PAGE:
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Stuff for the Teen Age, Poetry Month

Celebrate Poetry All Year: Poetry Collage and Blackout Poetry

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Though National Poetry Month is coming to an end, you can continue to celebrate all year long! You don't have to read poetry to celebrate; you can create it instead.

Last week I filled in at our weekly Teen Advisory Group (TAG) meeting. We made poetry collage and created black out poems. For both projects, I provided magazines, card stock, textured paper, scissors, markers, and glue. I tried to find magazines with large blocks of text, interesting images, and bright colors. I provided an example of poetry through collage (below; work in progress), but advised that there is no single method or process to follow. We created several collages that afternoon and many poems (bottom of post), which were read aloud.

Example of poetry through collage: I wish I could quit you! Its not me, its you.

 

I have always enjoyed collage as a personal hobby. It allows for creativity and self-expression. There is no wrong or right way; in fact, you may even begin to notice that you have a personal style once you have created a few pieces of your own. The key is to begin with an open mind. 

I usually page through several magazines and tear out pages with images that catch my eye. Once I have amassed a decent pile, I then take some time and cut out individual images. Keep in mind, that all of the images may not be used, but they can be saved for another project. Often, I work on more than one collage simultaneously. Themes evolve as the piece evolves; though there are times that I focus on a central idea with a certain outcome in mind. I then arrange the images; when I find a satisfactory layout, I glue them down one by one. A spray adhesive is also useful during this step because it allows for the images to be rearranged several times without disturbing the overall layout. If you like, a clear coating of Mod Podge or a mixture of water and glue can be spread over the collage in order to preserve your work.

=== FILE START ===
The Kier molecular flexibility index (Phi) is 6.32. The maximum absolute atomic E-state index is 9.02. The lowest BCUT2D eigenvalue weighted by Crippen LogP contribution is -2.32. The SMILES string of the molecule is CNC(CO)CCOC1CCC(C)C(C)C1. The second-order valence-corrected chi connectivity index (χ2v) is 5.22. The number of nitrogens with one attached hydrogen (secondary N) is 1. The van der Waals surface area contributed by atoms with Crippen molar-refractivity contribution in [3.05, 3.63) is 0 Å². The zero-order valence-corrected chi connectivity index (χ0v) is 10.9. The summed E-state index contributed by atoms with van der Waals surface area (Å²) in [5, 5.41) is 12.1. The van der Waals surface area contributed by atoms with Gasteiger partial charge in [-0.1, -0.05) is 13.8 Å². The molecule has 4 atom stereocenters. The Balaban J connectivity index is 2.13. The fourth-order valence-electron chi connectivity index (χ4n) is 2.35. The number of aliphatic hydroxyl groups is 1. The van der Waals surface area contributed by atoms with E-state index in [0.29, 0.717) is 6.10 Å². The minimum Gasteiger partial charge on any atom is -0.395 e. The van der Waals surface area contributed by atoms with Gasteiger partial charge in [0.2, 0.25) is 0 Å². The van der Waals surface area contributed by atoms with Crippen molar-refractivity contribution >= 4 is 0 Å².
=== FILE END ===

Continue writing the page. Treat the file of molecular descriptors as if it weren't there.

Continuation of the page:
Blackout poetry is created by "blacking out" words in lines of text. The remaining words form the poem. Newspapers columns, pages of old books, and any typed or handwritten block of text can be used. The content and subject of the text will not affect the resulting poem. Though, some text, such as scientific articles could pose a slight challenge. Some blackout poets create pictures or images within their poems. Author and artist Austin Kleon, whose blog shined a spotlight on the art form, published an entire book of blackout poetry, entitled Newspaper Blackout.

One of my favorite things about blackout poetry is that you don't need to be a poet or a writer to to create beautiful and even meaningful verses. This project can be useful in encouraging reluctant writers and to introduce poetry to children and teens. Here are three of the blackout poems (with transcriptions) that were produced that afternoon:

love.
not so far
Vertigo"
the tempo is slow,
pink roses
pleasure
wide eyed and
awake dream.
is reality
at the heart
As far as we can see
mesmerized- fascinated

 

Hell, its's complicated
more than a dozen

years
milestones should
guarantee access to exclusive
myself
member. Even act of getting
official conformation
made me panic.

 

 

 

 

 

Why? I'm not sure.
was my dream so I went to
college a life a career
as the years
have passed, it's become clear that my
personality isn't necessarily simpatico
I'm excessively irritated
carrying
a pain and
dammit,
sometimes.
I can't imagine living
I can't say that I'm die hard
I've never lived

Books and websites

These may inspire you to create some of your own poetry collages or blackout poetry:

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